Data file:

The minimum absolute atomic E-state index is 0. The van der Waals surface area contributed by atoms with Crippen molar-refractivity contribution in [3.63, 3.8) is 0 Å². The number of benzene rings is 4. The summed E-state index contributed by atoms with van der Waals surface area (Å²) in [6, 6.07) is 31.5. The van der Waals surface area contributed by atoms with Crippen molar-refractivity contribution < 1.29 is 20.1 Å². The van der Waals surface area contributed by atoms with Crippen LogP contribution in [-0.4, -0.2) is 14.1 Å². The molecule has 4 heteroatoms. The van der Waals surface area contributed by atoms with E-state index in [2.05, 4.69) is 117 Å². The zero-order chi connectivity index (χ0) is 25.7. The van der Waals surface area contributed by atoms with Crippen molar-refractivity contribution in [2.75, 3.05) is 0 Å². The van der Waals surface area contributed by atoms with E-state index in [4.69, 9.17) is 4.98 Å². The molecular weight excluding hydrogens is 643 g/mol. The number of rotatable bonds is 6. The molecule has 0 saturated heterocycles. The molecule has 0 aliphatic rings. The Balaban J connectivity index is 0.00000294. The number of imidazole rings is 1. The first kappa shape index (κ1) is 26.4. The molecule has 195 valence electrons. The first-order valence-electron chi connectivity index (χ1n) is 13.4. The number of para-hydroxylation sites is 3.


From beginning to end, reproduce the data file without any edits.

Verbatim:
The minimum absolute atomic E-state index is 0. The van der Waals surface area contributed by atoms with Crippen molar-refractivity contribution in [3.63, 3.8) is 0 Å². The number of benzene rings is 4. The summed E-state index contributed by atoms with van der Waals surface area (Å²) in [6, 6.07) is 31.5. The van der Waals surface area contributed by atoms with Crippen molar-refractivity contribution < 1.29 is 20.1 Å². The van der Waals surface area contributed by atoms with Crippen LogP contribution in [-0.4, -0.2) is 14.1 Å². The molecule has 4 heteroatoms. The van der Waals surface area contributed by atoms with E-state index in [2.05, 4.69) is 117 Å². The zero-order chi connectivity index (χ0) is 25.7. The van der Waals surface area contributed by atoms with Crippen molar-refractivity contribution in [2.75, 3.05) is 0 Å². The van der Waals surface area contributed by atoms with E-state index in [4.69, 9.17) is 4.98 Å². The molecular weight excluding hydrogens is 643 g/mol. The number of rotatable bonds is 6. The molecule has 0 saturated heterocycles. The molecule has 0 aliphatic rings. The Balaban J connectivity index is 0.00000294. The number of imidazole rings is 1. The first kappa shape index (κ1) is 26.4. The molecule has 195 valence electrons. The first-order valence-electron chi connectivity index (χ1n) is 13.4. The number of para-hydroxylation sites is 3.